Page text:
It’s All One Song: Neil Young & Crazy Horse in Fresno, May 2, 2018

It had been so long since any of us had been to the Warnors Theatre that none of us could remember the last time they’d been to the Warnors Theatre.

R.E.M.? That was 1985, so that can’t be right. There had to have been something else, right?

But of course, that’s how time works: sometimes things disappear from your life and you don’t even realize that they’ve left. So there were shows at the Star Palace or the Wilson and of course the Blue and the Oly and that’s where life was for me until I left in 1994, at which time I could still probably remember when the last time I saw a show at the Warnors.

However, one thing is sure: I missed Neil Young the last time he played at the Warnors. That was during the Ten Men Working tour with The Bluenotes, and looking at the set list, it was probably a damn good show.

Also, it was during that weird period where Neil’s muse was sending him down all sorts of roads that were always interesting but never completely compelling, and even though I was jazzed at the success of “This Note’s For You,” I wasn’t particularly interested in Neil Young does the blues during the awful summer and autumn of 1988.

But it wasn’t with Crazy Horse. I have no doubt I would have gone if it was with Crazy Horse. Cos while I love Neil Young’s music beyond reason and bounds, it’s the music he makes with Crazy Horse that most fully resonates in my soul. Pure, simple, elemental, while at the same time full of endless possibilities. Always the same, and yet completely unpredictable.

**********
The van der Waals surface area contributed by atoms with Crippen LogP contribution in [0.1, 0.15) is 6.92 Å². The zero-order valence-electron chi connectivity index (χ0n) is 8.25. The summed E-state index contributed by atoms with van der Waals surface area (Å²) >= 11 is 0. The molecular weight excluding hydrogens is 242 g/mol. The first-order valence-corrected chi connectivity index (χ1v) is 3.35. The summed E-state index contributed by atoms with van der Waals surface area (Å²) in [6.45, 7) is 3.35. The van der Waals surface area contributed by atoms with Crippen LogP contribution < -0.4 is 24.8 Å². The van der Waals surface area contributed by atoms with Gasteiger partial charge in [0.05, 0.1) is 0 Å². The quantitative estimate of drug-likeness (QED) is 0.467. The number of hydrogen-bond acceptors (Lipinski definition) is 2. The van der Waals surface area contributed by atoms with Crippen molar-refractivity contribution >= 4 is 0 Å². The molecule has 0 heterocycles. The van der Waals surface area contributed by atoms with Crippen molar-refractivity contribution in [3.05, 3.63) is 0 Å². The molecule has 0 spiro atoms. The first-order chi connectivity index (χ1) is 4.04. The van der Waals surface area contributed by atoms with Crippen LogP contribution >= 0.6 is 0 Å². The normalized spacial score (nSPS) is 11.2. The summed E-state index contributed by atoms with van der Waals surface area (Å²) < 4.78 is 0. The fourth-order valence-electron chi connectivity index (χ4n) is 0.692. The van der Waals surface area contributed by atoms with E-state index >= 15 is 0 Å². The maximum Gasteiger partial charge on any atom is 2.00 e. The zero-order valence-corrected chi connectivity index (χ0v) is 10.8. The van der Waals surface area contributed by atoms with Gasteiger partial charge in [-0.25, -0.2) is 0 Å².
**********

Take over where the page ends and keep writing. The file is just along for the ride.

Or as a heckler yelled on 1996’s Year of The Horse: “They all sound the same!” Neil’s response, just before they rip into “When You Dance I Can Really Love,” says volumes about his conception of his music: “It’s all one song!”

That said, I’d only ever seen Neil Young & Crazy Horse twice: the first time was at the Cow Palace in San Francisco with Jay and Manny and Byron. It was the week after The Miss Alans had recorded All Hail Discordia! and Manny’s tape of that show was the soundtrack for an amazing road trip that culminated in amazing sets by not just Crazy Horse but also Sonic Youth, whose combo of noise and confrontation was a perfect fit as an opener, except to the hippies who just didn’t get them.